Updated July 24, 2023
Difference Between Revenue vs Net Income
Revenue can be defined as the total value of sales made by an entity during a particular period of time. Revenue can be classified as gross revenue or gross sales and net revenue or net sales. Revenue vs Net Income in this, the total value of gross sales can be calculated by multiplying the total number of items that the company is able to sell during a particular period with the selling price quoted per item. The total value of net sales can be computed by deducting the total sales discount and sales return (if any) from the gross revenue/sales. Net income or NI can be defined as the number of profits that are left with the company after making the necessary adjustments pertaining to the reduction of all the cash outflows and the summation of all the cash inflows of the same. In other words, net revenue can be regarded as what an entity has earned, whereas net income can be regarded as what an entity is actually left with.
Net income or NI is generally the last item that is computed in an income statement unless there is a calculation made for the computation of EPS or earning per share. On the other hand, revenue is calculated much ahead of net income in the income statement. The dependence of net income on the revenue earned by a company cannot be ignored since it is the basis on which the same can be computed. Hence, a wrong computation of revenue would have an impact on the computation of the net income, and in all probabilities, the figure ascertained for the latter would also be wrong. However, a wrong computation of net income would not have any impact on the calculation of revenue.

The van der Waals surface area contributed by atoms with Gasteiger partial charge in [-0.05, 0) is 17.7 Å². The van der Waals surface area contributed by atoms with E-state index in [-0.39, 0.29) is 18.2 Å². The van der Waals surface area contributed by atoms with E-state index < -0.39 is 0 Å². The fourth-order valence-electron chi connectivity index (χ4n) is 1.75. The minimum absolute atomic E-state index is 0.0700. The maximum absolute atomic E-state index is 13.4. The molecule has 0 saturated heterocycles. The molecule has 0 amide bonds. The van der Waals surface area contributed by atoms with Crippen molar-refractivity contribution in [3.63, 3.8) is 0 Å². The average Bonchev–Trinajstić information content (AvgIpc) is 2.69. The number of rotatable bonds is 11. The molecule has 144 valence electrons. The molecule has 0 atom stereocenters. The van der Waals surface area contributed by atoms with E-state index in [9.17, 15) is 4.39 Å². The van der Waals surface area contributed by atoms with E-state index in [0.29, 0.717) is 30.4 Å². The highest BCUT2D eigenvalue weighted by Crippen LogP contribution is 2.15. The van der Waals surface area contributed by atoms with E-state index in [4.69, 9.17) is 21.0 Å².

Head To Head Comparison Between Revenue vs Net Income(Infographics)
Below are the Top 7 comparisons between Revenue vs Net Income:
Key Differences Between Revenue vs Net Income
The key differences between revenue and net income are enlisted and discussed in detail as follows: